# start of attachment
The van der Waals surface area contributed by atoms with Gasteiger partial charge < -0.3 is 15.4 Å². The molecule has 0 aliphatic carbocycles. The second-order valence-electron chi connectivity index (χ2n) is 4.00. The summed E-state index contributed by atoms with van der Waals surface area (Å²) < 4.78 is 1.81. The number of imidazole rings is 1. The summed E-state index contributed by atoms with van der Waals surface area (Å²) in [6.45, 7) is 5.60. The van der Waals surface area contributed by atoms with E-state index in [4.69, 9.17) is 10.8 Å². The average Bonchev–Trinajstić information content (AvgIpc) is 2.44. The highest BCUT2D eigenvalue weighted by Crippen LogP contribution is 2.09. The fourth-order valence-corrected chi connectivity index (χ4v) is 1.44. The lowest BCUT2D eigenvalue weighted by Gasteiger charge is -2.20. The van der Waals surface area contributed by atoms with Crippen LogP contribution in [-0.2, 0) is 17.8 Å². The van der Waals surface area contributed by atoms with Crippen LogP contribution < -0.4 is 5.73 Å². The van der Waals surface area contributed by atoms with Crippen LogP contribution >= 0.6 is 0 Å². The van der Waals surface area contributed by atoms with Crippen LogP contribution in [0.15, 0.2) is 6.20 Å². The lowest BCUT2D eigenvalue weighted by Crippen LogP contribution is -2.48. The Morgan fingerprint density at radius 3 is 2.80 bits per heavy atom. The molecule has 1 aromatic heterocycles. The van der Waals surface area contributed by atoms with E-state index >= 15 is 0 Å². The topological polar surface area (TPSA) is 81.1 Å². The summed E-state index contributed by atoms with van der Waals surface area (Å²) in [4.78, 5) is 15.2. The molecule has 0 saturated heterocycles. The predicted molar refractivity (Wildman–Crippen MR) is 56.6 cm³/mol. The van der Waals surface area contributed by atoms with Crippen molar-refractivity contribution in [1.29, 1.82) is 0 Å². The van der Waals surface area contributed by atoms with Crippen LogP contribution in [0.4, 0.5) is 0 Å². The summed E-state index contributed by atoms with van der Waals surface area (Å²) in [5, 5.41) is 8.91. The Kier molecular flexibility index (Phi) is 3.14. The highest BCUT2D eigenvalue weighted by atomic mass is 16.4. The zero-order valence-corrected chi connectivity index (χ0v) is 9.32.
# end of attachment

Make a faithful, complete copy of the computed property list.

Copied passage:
The van der Waals surface area contributed by atoms with Gasteiger partial charge < -0.3 is 15.4 Å². The molecule has 0 aliphatic carbocycles. The second-order valence-electron chi connectivity index (χ2n) is 4.00. The summed E-state index contributed by atoms with van der Waals surface area (Å²) < 4.78 is 1.81. The number of imidazole rings is 1. The summed E-state index contributed by atoms with van der Waals surface area (Å²) in [6.45, 7) is 5.60. The van der Waals surface area contributed by atoms with E-state index in [4.69, 9.17) is 10.8 Å². The average Bonchev–Trinajstić information content (AvgIpc) is 2.44. The highest BCUT2D eigenvalue weighted by Crippen LogP contribution is 2.09. The fourth-order valence-corrected chi connectivity index (χ4v) is 1.44. The lowest BCUT2D eigenvalue weighted by Gasteiger charge is -2.20. The van der Waals surface area contributed by atoms with Crippen LogP contribution in [-0.2, 0) is 17.8 Å². The van der Waals surface area contributed by atoms with Crippen LogP contribution < -0.4 is 5.73 Å². The van der Waals surface area contributed by atoms with Crippen LogP contribution >= 0.6 is 0 Å². The van der Waals surface area contributed by atoms with Crippen LogP contribution in [0.15, 0.2) is 6.20 Å². The lowest BCUT2D eigenvalue weighted by Crippen LogP contribution is -2.48. The Morgan fingerprint density at radius 3 is 2.80 bits per heavy atom. The molecule has 1 aromatic heterocycles. The van der Waals surface area contributed by atoms with E-state index >= 15 is 0 Å². The topological polar surface area (TPSA) is 81.1 Å². The summed E-state index contributed by atoms with van der Waals surface area (Å²) in [4.78, 5) is 15.2. The molecule has 0 saturated heterocycles. The predicted molar refractivity (Wildman–Crippen MR) is 56.6 cm³/mol. The van der Waals surface area contributed by atoms with Crippen molar-refractivity contribution in [1.29, 1.82) is 0 Å². The van der Waals surface area contributed by atoms with Crippen LogP contribution in [0.4, 0.5) is 0 Å². The summed E-state index contributed by atoms with van der Waals surface area (Å²) in [5, 5.41) is 8.91. The Kier molecular flexibility index (Phi) is 3.14. The highest BCUT2D eigenvalue weighted by atomic mass is 16.4. The zero-order valence-corrected chi connectivity index (χ0v) is 9.32.